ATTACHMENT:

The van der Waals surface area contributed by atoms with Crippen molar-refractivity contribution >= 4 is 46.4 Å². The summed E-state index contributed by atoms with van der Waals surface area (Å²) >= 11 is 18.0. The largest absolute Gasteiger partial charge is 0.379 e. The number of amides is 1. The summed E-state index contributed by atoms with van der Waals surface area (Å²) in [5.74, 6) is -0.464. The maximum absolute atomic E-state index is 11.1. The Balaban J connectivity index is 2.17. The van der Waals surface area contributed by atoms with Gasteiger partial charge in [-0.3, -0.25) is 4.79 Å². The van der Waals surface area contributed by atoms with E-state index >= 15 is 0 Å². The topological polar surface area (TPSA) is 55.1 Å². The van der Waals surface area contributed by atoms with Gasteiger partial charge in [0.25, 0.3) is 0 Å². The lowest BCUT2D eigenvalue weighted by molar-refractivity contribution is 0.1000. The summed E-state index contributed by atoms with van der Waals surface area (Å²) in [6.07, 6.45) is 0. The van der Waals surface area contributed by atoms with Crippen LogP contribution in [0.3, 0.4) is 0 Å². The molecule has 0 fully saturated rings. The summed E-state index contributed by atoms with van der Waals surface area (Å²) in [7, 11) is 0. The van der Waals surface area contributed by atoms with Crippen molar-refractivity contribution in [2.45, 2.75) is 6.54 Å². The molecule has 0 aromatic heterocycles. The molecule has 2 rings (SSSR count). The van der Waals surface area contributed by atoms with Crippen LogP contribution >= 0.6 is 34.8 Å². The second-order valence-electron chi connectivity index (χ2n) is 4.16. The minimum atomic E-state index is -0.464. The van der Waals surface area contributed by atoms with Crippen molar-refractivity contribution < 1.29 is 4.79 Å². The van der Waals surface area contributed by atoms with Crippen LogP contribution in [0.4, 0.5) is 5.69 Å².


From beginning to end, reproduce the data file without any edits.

The van der Waals surface area contributed by atoms with Crippen molar-refractivity contribution >= 4 is 46.4 Å². The summed E-state index contributed by atoms with van der Waals surface area (Å²) >= 11 is 18.0. The largest absolute Gasteiger partial charge is 0.379 e. The number of amides is 1. The summed E-state index contributed by atoms with van der Waals surface area (Å²) in [5.74, 6) is -0.464. The maximum absolute atomic E-state index is 11.1. The Balaban J connectivity index is 2.17. The van der Waals surface area contributed by atoms with Gasteiger partial charge in [-0.3, -0.25) is 4.79 Å². The van der Waals surface area contributed by atoms with E-state index >= 15 is 0 Å². The topological polar surface area (TPSA) is 55.1 Å². The van der Waals surface area contributed by atoms with Gasteiger partial charge in [0.25, 0.3) is 0 Å². The lowest BCUT2D eigenvalue weighted by molar-refractivity contribution is 0.1000. The summed E-state index contributed by atoms with van der Waals surface area (Å²) in [6.07, 6.45) is 0. The van der Waals surface area contributed by atoms with Crippen LogP contribution in [0.3, 0.4) is 0 Å². The molecule has 0 fully saturated rings. The summed E-state index contributed by atoms with van der Waals surface area (Å²) in [7, 11) is 0. The van der Waals surface area contributed by atoms with Crippen molar-refractivity contribution in [2.45, 2.75) is 6.54 Å². The molecule has 0 aromatic heterocycles. The molecule has 2 rings (SSSR count). The van der Waals surface area contributed by atoms with Crippen LogP contribution >= 0.6 is 34.8 Å². The second-order valence-electron chi connectivity index (χ2n) is 4.16. The minimum atomic E-state index is -0.464. The van der Waals surface area contributed by atoms with Crippen molar-refractivity contribution < 1.29 is 4.79 Å². The van der Waals surface area contributed by atoms with Crippen LogP contribution in [0.4, 0.5) is 5.69 Å².